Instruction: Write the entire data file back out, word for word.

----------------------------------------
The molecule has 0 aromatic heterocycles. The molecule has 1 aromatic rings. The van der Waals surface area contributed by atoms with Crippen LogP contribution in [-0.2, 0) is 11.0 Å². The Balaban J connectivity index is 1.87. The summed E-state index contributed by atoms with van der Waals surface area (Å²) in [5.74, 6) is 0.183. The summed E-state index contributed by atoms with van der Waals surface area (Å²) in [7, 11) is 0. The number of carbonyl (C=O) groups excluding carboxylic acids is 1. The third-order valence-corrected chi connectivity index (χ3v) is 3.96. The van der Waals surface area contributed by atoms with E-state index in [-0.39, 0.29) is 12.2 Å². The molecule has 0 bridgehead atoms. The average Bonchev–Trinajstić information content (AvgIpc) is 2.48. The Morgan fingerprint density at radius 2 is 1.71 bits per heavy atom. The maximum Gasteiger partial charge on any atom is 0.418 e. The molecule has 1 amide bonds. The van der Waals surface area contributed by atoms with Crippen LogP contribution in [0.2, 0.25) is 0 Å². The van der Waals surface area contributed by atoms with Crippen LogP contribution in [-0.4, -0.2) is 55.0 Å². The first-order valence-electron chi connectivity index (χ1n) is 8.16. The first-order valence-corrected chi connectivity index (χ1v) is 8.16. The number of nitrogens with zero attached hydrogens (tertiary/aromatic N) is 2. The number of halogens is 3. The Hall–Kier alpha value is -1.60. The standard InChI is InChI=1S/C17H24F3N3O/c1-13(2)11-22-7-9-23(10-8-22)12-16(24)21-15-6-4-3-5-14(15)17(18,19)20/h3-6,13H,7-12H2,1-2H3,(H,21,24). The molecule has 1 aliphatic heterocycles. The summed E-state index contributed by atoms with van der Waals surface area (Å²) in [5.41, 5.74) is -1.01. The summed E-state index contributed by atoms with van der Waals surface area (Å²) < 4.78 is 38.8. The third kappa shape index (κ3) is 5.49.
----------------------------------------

The molecule has 0 aromatic heterocycles. The molecule has 1 aromatic rings. The van der Waals surface area contributed by atoms with Crippen LogP contribution in [-0.2, 0) is 11.0 Å². The Balaban J connectivity index is 1.87. The summed E-state index contributed by atoms with van der Waals surface area (Å²) in [5.74, 6) is 0.183. The summed E-state index contributed by atoms with van der Waals surface area (Å²) in [7, 11) is 0. The number of carbonyl (C=O) groups excluding carboxylic acids is 1. The third-order valence-corrected chi connectivity index (χ3v) is 3.96. The van der Waals surface area contributed by atoms with E-state index in [-0.39, 0.29) is 12.2 Å². The molecule has 0 bridgehead atoms. The average Bonchev–Trinajstić information content (AvgIpc) is 2.48. The Morgan fingerprint density at radius 2 is 1.71 bits per heavy atom. The maximum Gasteiger partial charge on any atom is 0.418 e. The molecule has 1 amide bonds. The van der Waals surface area contributed by atoms with Crippen LogP contribution in [0.2, 0.25) is 0 Å². The van der Waals surface area contributed by atoms with Crippen LogP contribution in [-0.4, -0.2) is 55.0 Å². The first-order valence-electron chi connectivity index (χ1n) is 8.16. The first-order valence-corrected chi connectivity index (χ1v) is 8.16. The number of nitrogens with zero attached hydrogens (tertiary/aromatic N) is 2. The number of halogens is 3. The Hall–Kier alpha value is -1.60. The standard InChI is InChI=1S/C17H24F3N3O/c1-13(2)11-22-7-9-23(10-8-22)12-16(24)21-15-6-4-3-5-14(15)17(18,19)20/h3-6,13H,7-12H2,1-2H3,(H,21,24). The molecule has 1 aliphatic heterocycles. The summed E-state index contributed by atoms with van der Waals surface area (Å²) in [5.41, 5.74) is -1.01. The summed E-state index contributed by atoms with van der Waals surface area (Å²) < 4.78 is 38.8. The third kappa shape index (κ3) is 5.49.